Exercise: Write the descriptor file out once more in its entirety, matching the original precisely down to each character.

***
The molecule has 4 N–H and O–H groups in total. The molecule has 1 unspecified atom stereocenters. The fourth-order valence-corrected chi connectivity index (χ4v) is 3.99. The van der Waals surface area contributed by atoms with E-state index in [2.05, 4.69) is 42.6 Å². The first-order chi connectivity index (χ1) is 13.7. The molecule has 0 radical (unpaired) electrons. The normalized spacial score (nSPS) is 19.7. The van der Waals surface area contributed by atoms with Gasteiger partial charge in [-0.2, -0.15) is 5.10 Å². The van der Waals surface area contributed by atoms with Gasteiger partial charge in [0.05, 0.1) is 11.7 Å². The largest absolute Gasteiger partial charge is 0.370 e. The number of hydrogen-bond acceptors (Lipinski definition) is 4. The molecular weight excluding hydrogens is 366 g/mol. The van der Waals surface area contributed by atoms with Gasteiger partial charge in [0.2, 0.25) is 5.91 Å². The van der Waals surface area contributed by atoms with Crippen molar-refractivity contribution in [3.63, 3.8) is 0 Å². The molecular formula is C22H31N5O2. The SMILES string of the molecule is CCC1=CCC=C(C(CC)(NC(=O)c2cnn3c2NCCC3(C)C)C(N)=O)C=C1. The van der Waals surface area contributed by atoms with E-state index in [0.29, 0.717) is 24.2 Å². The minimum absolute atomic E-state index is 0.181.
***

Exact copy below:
The molecule has 4 N–H and O–H groups in total. The molecule has 1 unspecified atom stereocenters. The fourth-order valence-corrected chi connectivity index (χ4v) is 3.99. The van der Waals surface area contributed by atoms with E-state index in [2.05, 4.69) is 42.6 Å². The first-order chi connectivity index (χ1) is 13.7. The molecule has 0 radical (unpaired) electrons. The normalized spacial score (nSPS) is 19.7. The van der Waals surface area contributed by atoms with Gasteiger partial charge in [-0.2, -0.15) is 5.10 Å². The van der Waals surface area contributed by atoms with Gasteiger partial charge in [0.05, 0.1) is 11.7 Å². The largest absolute Gasteiger partial charge is 0.370 e. The number of hydrogen-bond acceptors (Lipinski definition) is 4. The molecular weight excluding hydrogens is 366 g/mol. The van der Waals surface area contributed by atoms with Gasteiger partial charge in [0.2, 0.25) is 5.91 Å². The van der Waals surface area contributed by atoms with Crippen molar-refractivity contribution in [3.63, 3.8) is 0 Å². The molecular formula is C22H31N5O2. The SMILES string of the molecule is CCC1=CCC=C(C(CC)(NC(=O)c2cnn3c2NCCC3(C)C)C(N)=O)C=C1. The van der Waals surface area contributed by atoms with E-state index in [0.29, 0.717) is 24.2 Å². The minimum absolute atomic E-state index is 0.181.